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The PermitScrubber class treats ProcessingInstructions as if they were Elements. (Actually, strictly speaking, it doesn't check the node type at all, beyond special handling for CDATA nodes, it just checks the name field.) This leads to some odd behavior:
require'rails-html-sanitizer'sanitizer=Rails::Html::SafeListSanitizer.new# Sanitizer is using PermitScrubber with default properties# The actual issue is within PermitScrubber, but for simplicity in showing the# issue, these examples use a SafeListSanitizersanitizer.sanitize('<a href=example.html>Expected link</a><?a href=pi.html>not expected PI')# => "<a href=\"example.html\">Expected link</a><?a href=pi.html>not expected PI"
However, this is because the PI has a white-listed name. So, for example:
I haven't figured out any way to do anything evil with this in modern browsers because modern browsers seem to correctly parse and ignore processing instructions. However, the contents of the PI are passed through to the final result unmodified, so:
There was apparently an issue in older versions of Internet Explorer where PIs were not parsed correctly, potentially allowing the script to be run. It does not appear to run in modern browsers, though. (Chrome just changes the PIs into comments.)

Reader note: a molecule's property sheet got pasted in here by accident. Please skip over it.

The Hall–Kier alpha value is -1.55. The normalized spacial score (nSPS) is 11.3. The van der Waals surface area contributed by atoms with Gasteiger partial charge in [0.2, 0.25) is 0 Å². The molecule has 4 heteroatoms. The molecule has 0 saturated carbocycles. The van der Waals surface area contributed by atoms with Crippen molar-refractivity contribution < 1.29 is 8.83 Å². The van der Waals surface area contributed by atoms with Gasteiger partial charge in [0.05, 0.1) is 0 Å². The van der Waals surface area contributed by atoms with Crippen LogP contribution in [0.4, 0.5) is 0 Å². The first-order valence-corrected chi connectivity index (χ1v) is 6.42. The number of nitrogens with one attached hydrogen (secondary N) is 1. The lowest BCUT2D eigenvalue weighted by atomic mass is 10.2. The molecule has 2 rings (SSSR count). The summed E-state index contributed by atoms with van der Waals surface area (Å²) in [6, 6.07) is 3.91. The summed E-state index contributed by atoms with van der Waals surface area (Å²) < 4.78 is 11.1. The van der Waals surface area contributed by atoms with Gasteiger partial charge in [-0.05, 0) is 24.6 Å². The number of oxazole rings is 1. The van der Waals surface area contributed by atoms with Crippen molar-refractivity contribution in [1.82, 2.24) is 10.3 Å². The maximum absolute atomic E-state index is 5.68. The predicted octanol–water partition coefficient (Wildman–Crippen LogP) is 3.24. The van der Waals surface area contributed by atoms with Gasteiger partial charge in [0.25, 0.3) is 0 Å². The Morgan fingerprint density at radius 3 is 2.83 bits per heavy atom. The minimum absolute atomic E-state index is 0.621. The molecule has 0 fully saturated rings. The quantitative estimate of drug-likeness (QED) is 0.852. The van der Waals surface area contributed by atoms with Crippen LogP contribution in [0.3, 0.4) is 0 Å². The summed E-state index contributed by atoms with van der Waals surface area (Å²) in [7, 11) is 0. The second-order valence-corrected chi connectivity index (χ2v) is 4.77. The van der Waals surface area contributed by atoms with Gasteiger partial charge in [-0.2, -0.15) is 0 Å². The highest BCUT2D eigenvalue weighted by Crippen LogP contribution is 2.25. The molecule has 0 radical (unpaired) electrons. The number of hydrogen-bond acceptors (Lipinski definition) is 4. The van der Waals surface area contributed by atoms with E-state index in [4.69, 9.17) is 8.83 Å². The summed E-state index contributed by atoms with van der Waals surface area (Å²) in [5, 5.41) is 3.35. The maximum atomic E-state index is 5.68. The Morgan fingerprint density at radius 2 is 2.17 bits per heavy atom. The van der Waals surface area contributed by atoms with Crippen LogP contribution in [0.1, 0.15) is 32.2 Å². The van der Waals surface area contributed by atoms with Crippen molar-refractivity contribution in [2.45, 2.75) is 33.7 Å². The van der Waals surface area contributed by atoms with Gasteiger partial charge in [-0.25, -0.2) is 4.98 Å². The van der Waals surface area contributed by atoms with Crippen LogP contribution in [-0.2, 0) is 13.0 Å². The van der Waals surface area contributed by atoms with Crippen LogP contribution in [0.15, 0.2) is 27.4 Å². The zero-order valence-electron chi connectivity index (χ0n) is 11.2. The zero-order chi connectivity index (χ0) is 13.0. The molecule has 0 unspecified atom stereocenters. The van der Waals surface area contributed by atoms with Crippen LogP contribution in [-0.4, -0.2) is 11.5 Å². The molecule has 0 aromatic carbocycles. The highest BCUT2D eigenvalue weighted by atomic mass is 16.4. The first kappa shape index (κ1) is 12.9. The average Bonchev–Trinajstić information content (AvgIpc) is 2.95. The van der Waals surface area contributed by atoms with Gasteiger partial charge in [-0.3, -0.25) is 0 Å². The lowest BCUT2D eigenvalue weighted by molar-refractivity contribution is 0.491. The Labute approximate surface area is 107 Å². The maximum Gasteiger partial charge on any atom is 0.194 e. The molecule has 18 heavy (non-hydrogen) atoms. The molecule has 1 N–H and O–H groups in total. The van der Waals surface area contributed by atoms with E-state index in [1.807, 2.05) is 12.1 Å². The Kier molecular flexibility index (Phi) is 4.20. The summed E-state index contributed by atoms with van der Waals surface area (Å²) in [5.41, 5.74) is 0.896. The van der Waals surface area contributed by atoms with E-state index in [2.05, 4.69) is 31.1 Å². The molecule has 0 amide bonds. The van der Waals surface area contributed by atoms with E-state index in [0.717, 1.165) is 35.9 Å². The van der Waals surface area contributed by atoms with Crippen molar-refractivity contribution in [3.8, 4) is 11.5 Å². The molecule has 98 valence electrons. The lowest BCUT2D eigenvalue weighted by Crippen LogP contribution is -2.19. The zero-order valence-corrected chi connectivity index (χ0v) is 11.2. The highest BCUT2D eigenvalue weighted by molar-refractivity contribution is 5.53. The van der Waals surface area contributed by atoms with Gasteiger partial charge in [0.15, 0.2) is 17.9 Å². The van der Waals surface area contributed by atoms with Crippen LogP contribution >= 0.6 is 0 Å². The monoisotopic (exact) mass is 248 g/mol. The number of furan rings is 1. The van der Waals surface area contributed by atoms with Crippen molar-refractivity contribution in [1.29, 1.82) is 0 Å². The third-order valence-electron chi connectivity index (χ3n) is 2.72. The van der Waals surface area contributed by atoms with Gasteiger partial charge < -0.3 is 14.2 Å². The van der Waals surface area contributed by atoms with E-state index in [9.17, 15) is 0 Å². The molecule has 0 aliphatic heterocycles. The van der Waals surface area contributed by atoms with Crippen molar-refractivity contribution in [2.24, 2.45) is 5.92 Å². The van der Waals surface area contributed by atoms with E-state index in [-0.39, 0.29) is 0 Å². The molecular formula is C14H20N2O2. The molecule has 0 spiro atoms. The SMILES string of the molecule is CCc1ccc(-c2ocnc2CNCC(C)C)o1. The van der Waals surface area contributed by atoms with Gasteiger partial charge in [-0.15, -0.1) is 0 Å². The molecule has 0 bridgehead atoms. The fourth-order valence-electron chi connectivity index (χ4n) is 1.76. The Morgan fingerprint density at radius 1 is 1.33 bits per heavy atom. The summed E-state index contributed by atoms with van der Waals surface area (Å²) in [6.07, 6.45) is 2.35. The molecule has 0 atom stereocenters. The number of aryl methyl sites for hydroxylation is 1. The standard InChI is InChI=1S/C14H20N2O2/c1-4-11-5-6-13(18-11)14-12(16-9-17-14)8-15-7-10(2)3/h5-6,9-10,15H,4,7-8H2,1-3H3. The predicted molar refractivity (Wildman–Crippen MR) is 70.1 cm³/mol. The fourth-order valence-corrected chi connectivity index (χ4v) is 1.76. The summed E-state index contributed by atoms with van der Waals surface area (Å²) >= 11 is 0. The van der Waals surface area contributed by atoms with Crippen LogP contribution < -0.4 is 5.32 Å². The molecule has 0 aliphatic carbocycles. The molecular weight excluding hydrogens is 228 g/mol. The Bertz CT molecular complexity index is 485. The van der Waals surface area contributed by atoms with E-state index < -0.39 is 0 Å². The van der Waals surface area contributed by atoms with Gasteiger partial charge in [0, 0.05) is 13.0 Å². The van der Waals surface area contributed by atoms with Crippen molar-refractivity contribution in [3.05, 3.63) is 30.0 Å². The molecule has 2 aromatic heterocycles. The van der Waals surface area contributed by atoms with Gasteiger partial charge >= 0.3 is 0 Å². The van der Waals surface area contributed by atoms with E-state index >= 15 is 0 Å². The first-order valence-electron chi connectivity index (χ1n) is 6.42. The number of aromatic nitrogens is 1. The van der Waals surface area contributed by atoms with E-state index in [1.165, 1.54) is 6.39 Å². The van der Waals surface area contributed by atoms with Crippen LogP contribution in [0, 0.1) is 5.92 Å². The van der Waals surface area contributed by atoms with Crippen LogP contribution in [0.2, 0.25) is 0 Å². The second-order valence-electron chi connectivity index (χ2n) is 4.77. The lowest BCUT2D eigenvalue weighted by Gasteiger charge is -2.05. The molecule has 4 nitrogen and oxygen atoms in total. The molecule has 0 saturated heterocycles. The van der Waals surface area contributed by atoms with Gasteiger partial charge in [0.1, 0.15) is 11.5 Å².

It's worth noting that, yes, HTML has processing instructions, because SGML has processing instructions. <?a something> is a valid HTML processing instruction. It doesn't do anything, but it's valid SGML and may be parsed as such. (Unlike XML PIs, SGML PIs end with just > and not ?>.)
The solution is likely to update the scrub method in PermitScrubber to remove PIs. Alternatively, the allowed_node? method could be updated to determine if the node is really an element before checking it against the whitelist.
The text was updated successfully, but these errors were encountered:
Some scrubbers want to allow comments through, but in v1.4.0 didn't
get the chance because only elements were passed through to
This change allows comments and elements through, but still omits
other non-elements like processing instructions (see #115).